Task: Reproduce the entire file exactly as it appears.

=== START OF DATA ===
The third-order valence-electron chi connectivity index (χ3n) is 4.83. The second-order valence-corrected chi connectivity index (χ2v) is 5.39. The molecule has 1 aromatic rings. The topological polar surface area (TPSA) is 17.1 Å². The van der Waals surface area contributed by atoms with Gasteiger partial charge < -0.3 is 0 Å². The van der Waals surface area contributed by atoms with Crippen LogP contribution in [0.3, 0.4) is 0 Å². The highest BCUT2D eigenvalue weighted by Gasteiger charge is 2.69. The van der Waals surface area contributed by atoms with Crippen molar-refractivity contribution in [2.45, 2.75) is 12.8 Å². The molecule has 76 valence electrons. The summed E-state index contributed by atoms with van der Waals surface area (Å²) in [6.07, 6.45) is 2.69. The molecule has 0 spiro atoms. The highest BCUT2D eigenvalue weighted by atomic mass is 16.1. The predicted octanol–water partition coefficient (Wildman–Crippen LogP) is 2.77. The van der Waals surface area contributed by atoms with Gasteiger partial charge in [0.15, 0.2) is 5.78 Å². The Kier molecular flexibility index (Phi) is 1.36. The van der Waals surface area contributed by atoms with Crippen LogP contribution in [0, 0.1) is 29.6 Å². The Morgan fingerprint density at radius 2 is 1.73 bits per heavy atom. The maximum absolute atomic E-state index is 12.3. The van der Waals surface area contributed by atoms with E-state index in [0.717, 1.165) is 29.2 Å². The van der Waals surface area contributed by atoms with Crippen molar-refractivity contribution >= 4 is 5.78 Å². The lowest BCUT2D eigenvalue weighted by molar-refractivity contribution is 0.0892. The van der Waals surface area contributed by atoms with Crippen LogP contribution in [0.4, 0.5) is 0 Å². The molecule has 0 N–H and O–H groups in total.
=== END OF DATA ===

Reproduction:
The third-order valence-electron chi connectivity index (χ3n) is 4.83. The second-order valence-corrected chi connectivity index (χ2v) is 5.39. The molecule has 1 aromatic rings. The topological polar surface area (TPSA) is 17.1 Å². The van der Waals surface area contributed by atoms with Gasteiger partial charge < -0.3 is 0 Å². The van der Waals surface area contributed by atoms with Crippen LogP contribution in [0.3, 0.4) is 0 Å². The highest BCUT2D eigenvalue weighted by Gasteiger charge is 2.69. The van der Waals surface area contributed by atoms with Crippen molar-refractivity contribution in [2.45, 2.75) is 12.8 Å². The molecule has 76 valence electrons. The summed E-state index contributed by atoms with van der Waals surface area (Å²) in [6.07, 6.45) is 2.69. The molecule has 0 spiro atoms. The highest BCUT2D eigenvalue weighted by atomic mass is 16.1. The predicted octanol–water partition coefficient (Wildman–Crippen LogP) is 2.77. The van der Waals surface area contributed by atoms with Gasteiger partial charge in [0.15, 0.2) is 5.78 Å². The Kier molecular flexibility index (Phi) is 1.36. The van der Waals surface area contributed by atoms with Crippen LogP contribution in [0, 0.1) is 29.6 Å². The Morgan fingerprint density at radius 2 is 1.73 bits per heavy atom. The maximum absolute atomic E-state index is 12.3. The van der Waals surface area contributed by atoms with E-state index in [0.717, 1.165) is 29.2 Å². The van der Waals surface area contributed by atoms with Crippen molar-refractivity contribution >= 4 is 5.78 Å². The lowest BCUT2D eigenvalue weighted by molar-refractivity contribution is 0.0892. The van der Waals surface area contributed by atoms with Crippen LogP contribution in [0.4, 0.5) is 0 Å². The molecule has 0 N–H and O–H groups in total.